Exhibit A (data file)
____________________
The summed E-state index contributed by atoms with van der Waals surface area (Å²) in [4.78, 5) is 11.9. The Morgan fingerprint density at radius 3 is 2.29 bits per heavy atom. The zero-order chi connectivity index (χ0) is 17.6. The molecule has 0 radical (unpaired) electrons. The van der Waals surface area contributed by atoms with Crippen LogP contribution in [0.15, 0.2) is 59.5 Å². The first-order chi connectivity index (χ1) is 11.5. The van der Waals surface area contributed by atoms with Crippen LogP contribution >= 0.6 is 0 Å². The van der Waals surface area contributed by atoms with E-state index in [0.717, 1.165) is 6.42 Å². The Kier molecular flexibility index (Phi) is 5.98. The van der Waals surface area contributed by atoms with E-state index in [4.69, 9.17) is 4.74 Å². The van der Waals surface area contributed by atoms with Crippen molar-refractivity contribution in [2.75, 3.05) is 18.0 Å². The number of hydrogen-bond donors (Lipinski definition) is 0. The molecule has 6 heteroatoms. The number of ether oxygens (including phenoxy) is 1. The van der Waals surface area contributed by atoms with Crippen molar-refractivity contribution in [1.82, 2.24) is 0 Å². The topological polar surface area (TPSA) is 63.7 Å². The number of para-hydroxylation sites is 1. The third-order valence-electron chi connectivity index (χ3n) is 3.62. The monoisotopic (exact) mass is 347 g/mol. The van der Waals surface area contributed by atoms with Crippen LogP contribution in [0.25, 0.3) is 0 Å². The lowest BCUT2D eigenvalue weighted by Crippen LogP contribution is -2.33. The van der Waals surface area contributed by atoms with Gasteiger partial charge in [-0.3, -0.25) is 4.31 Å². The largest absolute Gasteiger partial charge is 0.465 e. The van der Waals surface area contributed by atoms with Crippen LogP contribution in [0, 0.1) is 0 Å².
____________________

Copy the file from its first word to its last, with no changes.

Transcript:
The summed E-state index contributed by atoms with van der Waals surface area (Å²) in [4.78, 5) is 11.9. The Morgan fingerprint density at radius 3 is 2.29 bits per heavy atom. The zero-order chi connectivity index (χ0) is 17.6. The molecule has 0 radical (unpaired) electrons. The van der Waals surface area contributed by atoms with Crippen LogP contribution in [0.15, 0.2) is 59.5 Å². The first-order chi connectivity index (χ1) is 11.5. The van der Waals surface area contributed by atoms with Crippen LogP contribution >= 0.6 is 0 Å². The van der Waals surface area contributed by atoms with E-state index in [0.717, 1.165) is 6.42 Å². The Kier molecular flexibility index (Phi) is 5.98. The van der Waals surface area contributed by atoms with E-state index in [4.69, 9.17) is 4.74 Å². The van der Waals surface area contributed by atoms with Crippen molar-refractivity contribution in [2.75, 3.05) is 18.0 Å². The number of hydrogen-bond donors (Lipinski definition) is 0. The molecule has 6 heteroatoms. The number of ether oxygens (including phenoxy) is 1. The van der Waals surface area contributed by atoms with Crippen molar-refractivity contribution in [1.82, 2.24) is 0 Å². The topological polar surface area (TPSA) is 63.7 Å². The number of para-hydroxylation sites is 1. The third-order valence-electron chi connectivity index (χ3n) is 3.62. The monoisotopic (exact) mass is 347 g/mol. The van der Waals surface area contributed by atoms with Crippen LogP contribution in [0.25, 0.3) is 0 Å². The lowest BCUT2D eigenvalue weighted by Crippen LogP contribution is -2.33. The van der Waals surface area contributed by atoms with Gasteiger partial charge in [-0.3, -0.25) is 4.31 Å². The largest absolute Gasteiger partial charge is 0.465 e. The van der Waals surface area contributed by atoms with Crippen LogP contribution in [0, 0.1) is 0 Å².